The digital disruptor has been approved for a full Australian banking licence by the APRA, and plans to add savings and lending options to its mobile bank account product
Australian mobile bank Xinja has launched its first transaction accounts today – after securing a full banking licence from the Australian Prudential Regulation Authority (APRA).
The digital disruptor has been operating in the country under a restricted licence since December 2018, and its existing 28,000 customers will have first access to the new services, alongside those on its waiting list.
App-based current accounts linked to a Mastercard debit card are the first products to be made available, with savings features expected soon and lending facilities earmarked for early next year.
It says a data-driven approach to lending will enable it to “offer better lending rates for good financial behaviour”.
Xinja will be a ‘real alternative’ to traditional banks in Australia
Xinja founder and CEO Eric Wilson said: “It’s time Australia’s very old banking model was disrupted.
“We are 100% digital, and we want people to have a real alternative to the incumbent banks – we want to give customers a real choice to be able to be with a bank that looks after them.
“This is what banking should be – hyper-personalised services that leverage customers’ data in their interests.
“We don’t have bricks and mortar branches or old technology that we are constantly patching to meet the needs of customers.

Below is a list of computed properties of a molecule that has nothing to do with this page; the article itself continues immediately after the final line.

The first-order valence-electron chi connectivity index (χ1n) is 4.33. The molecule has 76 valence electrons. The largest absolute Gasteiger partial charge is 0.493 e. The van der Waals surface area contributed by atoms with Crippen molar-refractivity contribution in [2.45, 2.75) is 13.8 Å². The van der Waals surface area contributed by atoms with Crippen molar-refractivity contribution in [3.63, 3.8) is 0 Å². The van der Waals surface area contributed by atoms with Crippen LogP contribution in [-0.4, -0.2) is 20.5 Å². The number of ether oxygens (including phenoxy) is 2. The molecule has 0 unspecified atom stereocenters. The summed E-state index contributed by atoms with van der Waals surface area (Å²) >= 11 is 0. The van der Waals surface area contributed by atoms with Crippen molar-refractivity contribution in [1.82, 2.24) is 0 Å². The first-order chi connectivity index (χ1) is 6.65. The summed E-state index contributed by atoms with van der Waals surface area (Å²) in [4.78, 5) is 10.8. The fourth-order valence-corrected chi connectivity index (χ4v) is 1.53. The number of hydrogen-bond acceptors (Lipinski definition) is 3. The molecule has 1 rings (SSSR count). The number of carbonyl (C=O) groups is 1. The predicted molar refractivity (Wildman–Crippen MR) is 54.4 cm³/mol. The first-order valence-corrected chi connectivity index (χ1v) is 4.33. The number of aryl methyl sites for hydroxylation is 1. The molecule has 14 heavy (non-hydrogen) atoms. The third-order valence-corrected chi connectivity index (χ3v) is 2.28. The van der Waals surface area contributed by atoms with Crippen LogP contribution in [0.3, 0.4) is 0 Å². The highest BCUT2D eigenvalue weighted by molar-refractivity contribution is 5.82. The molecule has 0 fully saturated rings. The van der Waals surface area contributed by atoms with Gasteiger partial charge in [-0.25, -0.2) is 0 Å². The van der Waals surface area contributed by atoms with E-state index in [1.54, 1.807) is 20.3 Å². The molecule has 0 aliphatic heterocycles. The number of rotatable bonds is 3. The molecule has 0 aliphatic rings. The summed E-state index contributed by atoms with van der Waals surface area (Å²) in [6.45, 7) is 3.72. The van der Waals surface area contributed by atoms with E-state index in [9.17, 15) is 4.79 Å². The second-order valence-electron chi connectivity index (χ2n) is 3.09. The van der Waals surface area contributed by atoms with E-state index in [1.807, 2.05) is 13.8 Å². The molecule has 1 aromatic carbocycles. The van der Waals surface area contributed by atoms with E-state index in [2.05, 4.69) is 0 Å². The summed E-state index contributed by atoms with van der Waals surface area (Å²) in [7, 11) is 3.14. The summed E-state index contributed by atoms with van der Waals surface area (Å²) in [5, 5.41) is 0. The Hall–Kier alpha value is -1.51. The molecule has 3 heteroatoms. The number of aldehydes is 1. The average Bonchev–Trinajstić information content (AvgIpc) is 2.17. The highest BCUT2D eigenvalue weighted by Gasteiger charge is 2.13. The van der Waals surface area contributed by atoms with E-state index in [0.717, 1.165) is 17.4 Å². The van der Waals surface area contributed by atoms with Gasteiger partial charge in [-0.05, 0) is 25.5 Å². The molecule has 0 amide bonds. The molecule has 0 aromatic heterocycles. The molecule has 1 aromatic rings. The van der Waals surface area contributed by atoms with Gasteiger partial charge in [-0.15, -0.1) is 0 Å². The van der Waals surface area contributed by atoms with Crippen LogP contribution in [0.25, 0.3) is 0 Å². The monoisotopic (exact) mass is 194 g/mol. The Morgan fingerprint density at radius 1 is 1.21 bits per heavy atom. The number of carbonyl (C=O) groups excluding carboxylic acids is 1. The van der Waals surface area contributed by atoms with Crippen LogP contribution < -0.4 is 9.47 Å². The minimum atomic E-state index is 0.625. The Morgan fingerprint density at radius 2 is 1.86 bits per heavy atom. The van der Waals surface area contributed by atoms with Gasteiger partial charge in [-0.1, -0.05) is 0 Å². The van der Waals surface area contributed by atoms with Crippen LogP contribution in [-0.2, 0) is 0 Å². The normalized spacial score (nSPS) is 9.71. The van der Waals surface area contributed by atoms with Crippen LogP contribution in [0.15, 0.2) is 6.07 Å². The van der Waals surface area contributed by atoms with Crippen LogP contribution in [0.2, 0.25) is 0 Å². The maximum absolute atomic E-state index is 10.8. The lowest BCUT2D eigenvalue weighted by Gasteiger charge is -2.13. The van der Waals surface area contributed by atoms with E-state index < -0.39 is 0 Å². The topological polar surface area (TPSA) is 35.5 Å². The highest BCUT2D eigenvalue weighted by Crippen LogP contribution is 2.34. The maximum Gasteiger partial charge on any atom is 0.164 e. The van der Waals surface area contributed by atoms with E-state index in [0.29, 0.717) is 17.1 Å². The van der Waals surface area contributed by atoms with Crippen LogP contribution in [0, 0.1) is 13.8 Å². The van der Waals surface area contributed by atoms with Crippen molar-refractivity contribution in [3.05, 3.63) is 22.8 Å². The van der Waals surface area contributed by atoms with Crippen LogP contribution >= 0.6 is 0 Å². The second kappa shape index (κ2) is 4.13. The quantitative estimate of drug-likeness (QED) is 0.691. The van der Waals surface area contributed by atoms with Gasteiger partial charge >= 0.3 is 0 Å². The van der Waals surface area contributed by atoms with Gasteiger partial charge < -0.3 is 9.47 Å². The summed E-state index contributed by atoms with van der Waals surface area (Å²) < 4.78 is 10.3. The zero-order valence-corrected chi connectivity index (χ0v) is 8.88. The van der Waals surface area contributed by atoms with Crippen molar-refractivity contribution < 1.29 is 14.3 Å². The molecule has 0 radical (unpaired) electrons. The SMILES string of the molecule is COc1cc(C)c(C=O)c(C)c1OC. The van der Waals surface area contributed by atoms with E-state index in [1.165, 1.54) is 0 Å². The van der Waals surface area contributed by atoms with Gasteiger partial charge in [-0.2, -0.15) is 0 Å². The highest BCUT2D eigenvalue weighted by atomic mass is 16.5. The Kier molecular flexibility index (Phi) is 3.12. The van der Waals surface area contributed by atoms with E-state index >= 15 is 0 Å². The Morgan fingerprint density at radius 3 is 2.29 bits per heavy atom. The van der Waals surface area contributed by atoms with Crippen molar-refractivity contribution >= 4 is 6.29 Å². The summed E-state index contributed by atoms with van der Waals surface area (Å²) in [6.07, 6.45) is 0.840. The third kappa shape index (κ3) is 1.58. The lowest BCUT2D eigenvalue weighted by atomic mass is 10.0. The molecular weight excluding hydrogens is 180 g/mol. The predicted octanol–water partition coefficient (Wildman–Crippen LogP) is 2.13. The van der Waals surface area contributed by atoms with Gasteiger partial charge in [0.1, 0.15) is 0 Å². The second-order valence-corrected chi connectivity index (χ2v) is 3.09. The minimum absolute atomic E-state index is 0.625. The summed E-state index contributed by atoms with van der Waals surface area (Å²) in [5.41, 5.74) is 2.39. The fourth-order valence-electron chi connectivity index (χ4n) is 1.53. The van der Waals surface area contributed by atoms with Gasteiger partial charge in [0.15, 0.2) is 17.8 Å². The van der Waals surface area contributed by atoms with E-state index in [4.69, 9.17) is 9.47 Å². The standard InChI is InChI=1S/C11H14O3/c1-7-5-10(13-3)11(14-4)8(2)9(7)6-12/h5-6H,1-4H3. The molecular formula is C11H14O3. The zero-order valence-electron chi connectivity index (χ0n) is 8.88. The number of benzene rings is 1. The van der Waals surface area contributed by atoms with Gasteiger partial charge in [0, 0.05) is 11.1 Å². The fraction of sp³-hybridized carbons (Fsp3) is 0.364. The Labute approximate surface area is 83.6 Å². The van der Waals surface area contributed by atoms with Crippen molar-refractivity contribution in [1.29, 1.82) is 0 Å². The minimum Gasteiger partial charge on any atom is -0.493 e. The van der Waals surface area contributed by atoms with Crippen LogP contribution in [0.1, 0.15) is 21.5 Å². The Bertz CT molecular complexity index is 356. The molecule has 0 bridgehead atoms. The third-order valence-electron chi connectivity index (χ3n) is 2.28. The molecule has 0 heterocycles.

“But it’s not just about technology – our purpose is to help people make more out of their money and get out of debt faster.
“And if we stick to that, we will succeed. We’ll use technology and data to prompt money mindfulness – nudging people towards better every day behaviour that can improve their finances.”
Xinja has undergone a ‘thorough’ regulatory process to secure its bank licence
Since its launch in May 2017, Xinja has issued more than 12,000 prepaid travel cards to customers which are currently in 17 different countries.
The issue of this new licence by the APRA means it will be able to expand its proposition to consumers to include a broader range of personal banking services – although it does not plan to offer credit cards.
Wilson added: “This has been an incredibly thorough process. We have been really busy building the best systems, to the highest standards authorities rightly set, to get our bank up and running.
“And we have been in constant contact with our customers and investors, many of whom have been on board since the beginning, when all we had was a solid idea about what we wanted to deliver in banking and a bunch of slides to explain it.”
Xinja has grown its team to around 65 permanent staff, and has an advisory board which includes co-founder of UK challengers Monzo and Starling Jason Bates and Australian businessman and Moven CEO Brett King.
King said: “It’s wonderful to see Xinja delivering on its promise and continuing to lead the Aussie challenger bank pack.”
Xinja hopes customer-centric approach will differentiate it from incumbent competitors
The challenger bank raised $45m in private investment as well as a further $5m from crowdfunding campaigns in January 2018 and January 2019.
It hopes its data-driven, customer-first approach will help it to grow organically, as people seek a viable alternative to traditional banks and a service that encourages “money mindfulness” and better personal finance habits.
Wilson said: “We know that if we do the right thing by our customers, they will stick with us, and recommend us to their friends.
“I know we will make less money from our customers than traditional banks, and we are fine with that.
“Our key performance indicators at Xinja Bank include ensuring our customers do better. And that’s an important difference between us and our competitors.”